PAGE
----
Repaying Student Loans on Autopilot in 3 Steps

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With the price of college increasing, it seems unavoidable that students will have to borrow money to complete their education. Federal student loan repayment is something millions of graduates are dreading. So how do you actually go about repaying student loans after you’ve received your diplomas?

It’s not as difficult as you might think. Just follow these steps to set up your federal student loan repayment!

 

The Strategy Required for Repaying Student Loans – Federal

First, debt repayment depends (largely) on the kind of student loans you have: federal vs. private.

Step #1 – Choose Your Repayment Plan

The first step in starting your repayment is to actually choose your payment plan. If you haven’t spoken to your loan servicer about what plan is best for you (more on that later!) or didn’t choose a repayment plan already, you were probably opted-in to the Standard Repayment Plan. Take a look at Federal Student Aid’s overview of repayment plans to get an idea of what options are available to you.

Get a handle on your debt by using our free debt tracker. Click here to subscribe and grab the debt tracker and six other worksheets in our “Best Life Vault”!

But what if your repayment needs change? One of the great things about federal student aid is that you can actually change your repayment plan whenever you need. This can help ensure that you are able to make your payments while giving you control over how and when you pay.

Step #2 – Find Your Loan Servicer

The next step in repaying your student loans is to find your loan servicer. You won’t be writing a check to the government each month, you’ll actually be working with a financial institution who handles your loan. You can find your loan servicer through logging in to the FSA website – it’s that easy!

Why do you need to know your loan servicer? Since your loan servicer oversees your repayment, they are who you will contact if you need any assistance with your loans. This includes changing your repayment date or setting up automatic debits so that you never miss a payment. Plus it's best to actually know these things instead of it being some nebulous question in the back of your mind (getting answers to queries like that is #adulting folks.)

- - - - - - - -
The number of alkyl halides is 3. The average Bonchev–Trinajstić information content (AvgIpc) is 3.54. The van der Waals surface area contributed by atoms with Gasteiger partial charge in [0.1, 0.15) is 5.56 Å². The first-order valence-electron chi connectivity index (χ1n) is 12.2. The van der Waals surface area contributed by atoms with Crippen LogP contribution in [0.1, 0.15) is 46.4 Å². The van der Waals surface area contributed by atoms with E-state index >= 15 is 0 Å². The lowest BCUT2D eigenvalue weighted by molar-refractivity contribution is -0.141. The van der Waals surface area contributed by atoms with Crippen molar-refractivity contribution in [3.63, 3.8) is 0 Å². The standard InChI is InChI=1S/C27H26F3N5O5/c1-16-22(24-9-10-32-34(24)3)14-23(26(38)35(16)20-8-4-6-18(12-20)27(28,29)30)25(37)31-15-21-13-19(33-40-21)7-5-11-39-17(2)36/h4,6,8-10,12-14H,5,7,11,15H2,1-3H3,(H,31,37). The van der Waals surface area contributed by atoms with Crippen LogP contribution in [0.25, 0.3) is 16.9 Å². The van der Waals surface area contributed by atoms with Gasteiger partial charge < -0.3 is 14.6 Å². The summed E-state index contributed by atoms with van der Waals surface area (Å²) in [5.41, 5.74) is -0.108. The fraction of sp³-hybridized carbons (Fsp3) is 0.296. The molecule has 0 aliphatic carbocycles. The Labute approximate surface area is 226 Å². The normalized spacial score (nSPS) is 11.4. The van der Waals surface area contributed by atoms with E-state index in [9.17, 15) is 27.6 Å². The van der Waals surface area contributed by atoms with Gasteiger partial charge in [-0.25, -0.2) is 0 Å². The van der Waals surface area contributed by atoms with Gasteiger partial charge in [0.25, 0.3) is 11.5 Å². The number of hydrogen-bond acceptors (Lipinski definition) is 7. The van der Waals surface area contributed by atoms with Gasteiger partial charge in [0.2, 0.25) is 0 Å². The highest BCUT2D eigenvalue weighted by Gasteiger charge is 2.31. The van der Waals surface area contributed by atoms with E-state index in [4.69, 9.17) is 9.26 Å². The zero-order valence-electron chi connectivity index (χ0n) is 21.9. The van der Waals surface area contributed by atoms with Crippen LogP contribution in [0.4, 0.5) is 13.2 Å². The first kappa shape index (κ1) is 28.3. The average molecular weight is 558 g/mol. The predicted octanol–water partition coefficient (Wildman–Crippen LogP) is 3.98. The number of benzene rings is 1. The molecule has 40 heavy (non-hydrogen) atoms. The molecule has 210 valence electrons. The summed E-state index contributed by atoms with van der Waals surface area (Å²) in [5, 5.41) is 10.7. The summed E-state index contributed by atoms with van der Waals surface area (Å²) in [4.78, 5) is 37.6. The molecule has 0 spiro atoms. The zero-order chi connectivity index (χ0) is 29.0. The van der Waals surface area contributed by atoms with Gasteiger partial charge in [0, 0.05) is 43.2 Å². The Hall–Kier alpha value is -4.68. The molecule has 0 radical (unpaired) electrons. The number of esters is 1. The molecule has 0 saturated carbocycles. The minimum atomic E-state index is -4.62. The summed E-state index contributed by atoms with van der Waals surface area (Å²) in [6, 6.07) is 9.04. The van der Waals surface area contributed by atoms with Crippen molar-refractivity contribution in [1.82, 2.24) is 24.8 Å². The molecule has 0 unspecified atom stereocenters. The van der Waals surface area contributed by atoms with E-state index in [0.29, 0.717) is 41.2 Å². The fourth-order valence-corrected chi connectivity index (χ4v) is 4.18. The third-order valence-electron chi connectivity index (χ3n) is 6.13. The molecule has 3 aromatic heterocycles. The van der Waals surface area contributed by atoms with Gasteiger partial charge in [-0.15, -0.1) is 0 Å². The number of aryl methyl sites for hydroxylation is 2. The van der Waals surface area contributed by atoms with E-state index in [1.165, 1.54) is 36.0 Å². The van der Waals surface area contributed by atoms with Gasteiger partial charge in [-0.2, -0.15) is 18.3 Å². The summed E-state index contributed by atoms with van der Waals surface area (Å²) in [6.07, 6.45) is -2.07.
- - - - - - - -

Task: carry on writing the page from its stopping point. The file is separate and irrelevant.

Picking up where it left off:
Step # 3 – Track Your Payments

The next step is to actually make your monthly payments. You should take an active role in your repayment schedule – set up a reminder on your phone, mark your payment date on a calendar, or set up automatic debits so that you don’t miss a payment.

You should also consider using a repayment tracker to help you visualize your progress. Download our FREE debt repayment tracker here!

 

Other Federal Student Loan Repayment Resources (by our editor, Lauren, for Student Loan Hero)

The Strategy Required for Repaying Private Student Loans

 

Having large-but-necessary debt from a college education can make it hard to save money for other things: retirement, fun trips, home ownership, your kid's college…. the works.

Which is why in trying to bone up on my student loan resources on this site I wanted to highlight both people (read Lauren's friend Kayla's story on how she paid off $91k in student loans in under three years) and great options for those looking to reduce their loan debt.

We've covered this before, but debt is very expensive. Sometimes (as in the case with student loans,) it is unavoidable, but we should try to save money and grab the lowest interest rate where we can. Lower interest rates = less money spent on interest over the life of the loan.

 

Here's a little math for you:

Say you have $40,000 in student loans at 9.9% interest and ten years left on your repayment. By refinancing to a 7% interest rate, you lower your monthly payment by $100 and save over $13,000 in interest over the next ten years.

$13,000! Yes, that is a downpayment on a house.